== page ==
Petra’s surrounding natural environment is visibly stunning and geologically unique. A dark and narrow gorge called the Siq (the “shaft”) cut into sandstone forms the eastern access to the city. In some places the Siq is only 3 to 4 metres wide and its end stands the magnificent ruin of the Treasury (Al Khazneh), an absolutely stunning decorated façade hewn out of the natural stone. In total, Petra had 3000 temples, tombs and dwellings and during its heyday the population was an estimated 20,000 people. Originally these structures were covered with stucco and brightly painted, which must have been a spectular view in this desert environment.

Despite the abundance of temples we actually know relatively little about the religion of the Nabateans. They apparently had a small number of Gods, with Dushara being the most important male god, and Al-Uzza representing the most important female deity.

Petra celebrated its zenith between 200 B.C. and 200 A.D. when it was one of the major trading centers linking the Silk Road and the spice routes that connected China, India and Arabia with buying consumers in Greece, Rome, Egypt and Syria. In 106 A.D. Petra was annexed by the Roman Emperor Trajan. During the Byzantine period the city had its own bishop and later large Christian churches were built.

Being located in a seismically unstable area, Petra had experienced many earthquakes, but a tremor in 363 AD hit the city particularly hard. Half the city was destroyed and the water system was disrupted. With the increase of ocean trade, the decline of land-based trade routes through this area had already affected the city earlier and it seems that Petra was unable to muster the resources to rebuild itself. In the early 7th century, Muslim Arabs arrived in Petra from the south. The transition to Islamic rule appears to have been relatively peaceful in Southern Jordan.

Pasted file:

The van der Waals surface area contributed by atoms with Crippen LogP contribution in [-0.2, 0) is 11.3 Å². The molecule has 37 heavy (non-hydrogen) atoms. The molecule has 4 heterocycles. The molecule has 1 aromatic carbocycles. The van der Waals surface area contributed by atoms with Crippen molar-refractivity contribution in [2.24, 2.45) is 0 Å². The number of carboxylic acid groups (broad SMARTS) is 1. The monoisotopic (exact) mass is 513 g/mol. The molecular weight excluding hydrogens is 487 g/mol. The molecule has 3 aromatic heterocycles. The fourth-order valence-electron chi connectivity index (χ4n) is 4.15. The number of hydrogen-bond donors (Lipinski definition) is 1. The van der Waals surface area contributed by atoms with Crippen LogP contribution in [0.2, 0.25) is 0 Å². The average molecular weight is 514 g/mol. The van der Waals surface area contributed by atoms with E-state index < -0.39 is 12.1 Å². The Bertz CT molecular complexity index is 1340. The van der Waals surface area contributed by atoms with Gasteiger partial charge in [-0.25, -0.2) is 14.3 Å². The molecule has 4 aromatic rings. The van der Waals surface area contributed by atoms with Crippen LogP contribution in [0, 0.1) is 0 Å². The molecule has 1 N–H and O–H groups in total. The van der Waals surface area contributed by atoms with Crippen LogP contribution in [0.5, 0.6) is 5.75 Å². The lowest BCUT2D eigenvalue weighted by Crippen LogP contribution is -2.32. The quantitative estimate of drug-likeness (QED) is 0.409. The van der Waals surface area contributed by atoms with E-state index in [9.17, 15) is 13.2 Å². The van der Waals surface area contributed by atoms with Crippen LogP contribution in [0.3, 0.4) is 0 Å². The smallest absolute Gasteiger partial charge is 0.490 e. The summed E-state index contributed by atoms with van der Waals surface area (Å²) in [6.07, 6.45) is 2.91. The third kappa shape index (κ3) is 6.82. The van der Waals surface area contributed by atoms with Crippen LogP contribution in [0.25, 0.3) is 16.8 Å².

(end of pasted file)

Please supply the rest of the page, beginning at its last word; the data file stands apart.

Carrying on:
By the seventh century Petra was finally abandoned and remained virtually lost to the outside world. It was not until 1812 that a Swiss explorer, Johann Burckhard, rediscovered the city. Today, less than five percent of the city has been unearthed, so this ancient city of stone still has many secrets to reveal.

The exhibit itself consists of many components, including artifacts, architectural detailing, jewellery, vases and other objects. Some of the highlights of the exhibition are a striking gravestone bearing the likeness of a man’s head, a recently discovered column capital with elephant heads, a relief carving of a standing eagle and a recently reassembled sculpted garland frieze from one of the city’s main temples. 19th century paintings, drawings and prints illustrate the city’s rediscovery by Burckhard in 1812 and Petra – Crossroad of the Ancient World is an 8 minute film that presents a brief cultural history of this city. It also illustrates the Nabateans’ unique rock-cutting process as well as their water management and storage techniques.